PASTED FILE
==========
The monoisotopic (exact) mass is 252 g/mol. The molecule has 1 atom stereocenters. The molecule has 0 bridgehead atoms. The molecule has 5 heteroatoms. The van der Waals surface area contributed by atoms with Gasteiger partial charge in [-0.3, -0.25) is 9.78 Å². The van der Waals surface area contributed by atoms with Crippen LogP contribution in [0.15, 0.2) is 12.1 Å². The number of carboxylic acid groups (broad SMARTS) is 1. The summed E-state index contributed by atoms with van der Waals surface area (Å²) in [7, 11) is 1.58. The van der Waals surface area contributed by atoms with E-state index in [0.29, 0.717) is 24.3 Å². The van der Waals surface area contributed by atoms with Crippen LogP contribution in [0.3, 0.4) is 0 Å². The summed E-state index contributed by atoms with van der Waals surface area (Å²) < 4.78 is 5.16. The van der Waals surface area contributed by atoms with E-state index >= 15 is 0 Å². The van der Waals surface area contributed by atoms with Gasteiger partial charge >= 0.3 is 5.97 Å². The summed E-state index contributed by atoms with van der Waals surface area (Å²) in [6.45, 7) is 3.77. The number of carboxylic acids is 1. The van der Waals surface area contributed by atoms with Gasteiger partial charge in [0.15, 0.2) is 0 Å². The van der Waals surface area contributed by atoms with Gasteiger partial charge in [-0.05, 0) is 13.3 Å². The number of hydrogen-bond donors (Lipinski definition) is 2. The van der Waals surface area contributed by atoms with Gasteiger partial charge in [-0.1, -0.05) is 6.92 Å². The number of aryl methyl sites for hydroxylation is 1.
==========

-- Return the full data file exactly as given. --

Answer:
The monoisotopic (exact) mass is 252 g/mol. The molecule has 1 atom stereocenters. The molecule has 0 bridgehead atoms. The molecule has 5 heteroatoms. The van der Waals surface area contributed by atoms with Gasteiger partial charge in [-0.3, -0.25) is 9.78 Å². The van der Waals surface area contributed by atoms with Crippen LogP contribution in [0.15, 0.2) is 12.1 Å². The number of carboxylic acid groups (broad SMARTS) is 1. The summed E-state index contributed by atoms with van der Waals surface area (Å²) in [7, 11) is 1.58. The van der Waals surface area contributed by atoms with E-state index in [0.29, 0.717) is 24.3 Å². The van der Waals surface area contributed by atoms with Crippen LogP contribution in [0.3, 0.4) is 0 Å². The summed E-state index contributed by atoms with van der Waals surface area (Å²) < 4.78 is 5.16. The van der Waals surface area contributed by atoms with E-state index >= 15 is 0 Å². The van der Waals surface area contributed by atoms with Gasteiger partial charge >= 0.3 is 5.97 Å². The summed E-state index contributed by atoms with van der Waals surface area (Å²) in [6.45, 7) is 3.77. The number of carboxylic acids is 1. The van der Waals surface area contributed by atoms with Gasteiger partial charge in [0.15, 0.2) is 0 Å². The van der Waals surface area contributed by atoms with Gasteiger partial charge in [-0.05, 0) is 13.3 Å². The number of hydrogen-bond donors (Lipinski definition) is 2. The van der Waals surface area contributed by atoms with Gasteiger partial charge in [-0.1, -0.05) is 6.92 Å². The number of aryl methyl sites for hydroxylation is 1.